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Chariots of Fire

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About Chariots of Fire

  • Rank
    MCM Ohana
  • Birthday 05/25/1940

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  • Scale I Build
    1/25 and 1/32

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  • Location
    West Wareham, MA
  • Full Name
    Charles L. Rowley

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  1. Got some more work done. The basic construction is done. The waterway is complete to the basket where a deck gun would be mounted. The base of the snorkel has been screwed to the bed of the new body from the bottom. The rest of the base work can now be done knowing that it fits snugly into place. To get an idea of how the model will look I set the new body behind another Mack L and then took the photo at eye level. The boom appears to be lower than the beacon on the top of the Springfield windshield but I think that is just perspective with the boom being in the background. Get
  2. More study that actual engineering I think. Fortunately I have the photos but I also have a 1/32 scale Franklin Mint Snorkel that I can also look at and see how thing work together. Once I got started much of it came together quite smoothly.
  3. This is a new build in a scale that I am not used to building in. 1:50 scale. Exactly half of 1/25 in overall size. But this Mack L pumper had a Snorkel worked into it so we are giving it a try in brass.
  4. I put this in the wrong section. Should be in the WIP area! Future posts will be there.
  5. have had a request to build a snorkel in 1:50 scale. The snorkel will go on the back of a Corgi L model Mack pumper that will be modified accordingly. I have the blank body from which to get measurements for the mounting of the base. The Springfield Mack is the correct size so I measured the wheelbase and adjusted the photo of the Forest Lake rig to match it. The photo above is lousy, I know. But I have a profile shot of a similar one that was transferred to a CAD program for sizing. Here's the beginning of the boom and basket made of soldered brass. The basket const
  6. Len: Can you give us a look at what you are trying to do? That would help. There are several alternatives to trying to bend plastic that do not end in the plastic being in a stressed condition. Ok. Now I see. I have done similar things but I first try and take some of the stiffness out of the plastic by dragging the plastic over something round roughly where I want the bend to go. I do this several times until it becomes more pliable. Then I glue that portion of the strip that is the straightest first and then a little at a time wrap the strip in the direction I want it to go. Loo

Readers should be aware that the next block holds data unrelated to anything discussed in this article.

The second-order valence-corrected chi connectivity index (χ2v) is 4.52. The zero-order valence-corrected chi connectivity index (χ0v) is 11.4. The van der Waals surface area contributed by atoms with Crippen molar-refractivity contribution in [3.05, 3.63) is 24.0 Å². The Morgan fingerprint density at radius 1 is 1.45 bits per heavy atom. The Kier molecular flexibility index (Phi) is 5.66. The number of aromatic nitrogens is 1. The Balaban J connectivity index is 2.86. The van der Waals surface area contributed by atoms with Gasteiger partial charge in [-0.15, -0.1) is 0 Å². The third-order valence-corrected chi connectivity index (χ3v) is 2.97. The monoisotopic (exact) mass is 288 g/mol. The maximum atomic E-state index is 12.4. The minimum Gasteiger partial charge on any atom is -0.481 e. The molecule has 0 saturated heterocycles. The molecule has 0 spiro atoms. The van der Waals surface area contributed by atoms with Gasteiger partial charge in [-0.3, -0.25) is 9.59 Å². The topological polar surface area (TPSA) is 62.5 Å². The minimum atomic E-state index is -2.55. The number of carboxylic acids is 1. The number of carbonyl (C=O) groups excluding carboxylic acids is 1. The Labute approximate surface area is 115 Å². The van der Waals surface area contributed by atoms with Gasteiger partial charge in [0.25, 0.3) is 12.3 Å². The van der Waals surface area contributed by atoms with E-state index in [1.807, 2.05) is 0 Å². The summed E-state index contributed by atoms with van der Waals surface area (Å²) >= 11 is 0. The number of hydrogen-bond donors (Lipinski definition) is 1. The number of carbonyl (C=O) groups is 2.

7. Len: Can you give us a look at what you are trying to do? That would help. There are several alternatives to trying to bend plastic that do not end in the plastic being in a stressed condition.
  8. Hi, Charlie: I found some VHT engine blue at Auto Zone. Closest I was able to find to the blue on the actual truck. Laid on nicely.
  9. Watched the progress on this build from almost the beginning. Weathering is top notch and the craftsmanship is clean. A super job on one of the toughest old trucks around. Thanks for sharing, Daniel! Much appreciated!👍
  10. No, I know you weren't and I didn't take it as a criticism!🙂 Meshanticut Fire Company in Warwick, RI had a blue Hahn back in the 1970's/80's that was pretty sharp. They are unusual, that is for sure.
  11. I know, Peter but that's what the real one's color was and it just looked right. It's a close match. Lot's of things like that in the area it is from.
  12. Believe it or not, masking tape works for a canvas roof. I have some wide painters tape that I used on a couple of projects. After painting it with some flat black and doing a bit of weathering, the texture looks just right. At least it does to me.
  13. I think that is what attracted me to it, Bob. The styling. So classic for that period. It could have been built on a Mack chassis as well either a B model, L or LJ!
  14. One thing to consider when soldering the brass would be to use a piece of aluminum rod or some other non-ferous material that would not become soldered to the hinge itself. After soldering is complete then the rod could be removed and be replaced with the rod section of brass or other material for additional strength.
  15. I recently made some seat covers on the Reo project I was doing. The seat came from a Chevy p/u and had to be narrowed up some to fit in the cab. I sprayed the seats primer gray and then made an alternating blue striped decal leaving a clear space between the blue stripes. The entire seat was then sprayed with Dullcote. And a similar thing was done for this 1953 Ford Victoria hardtop.
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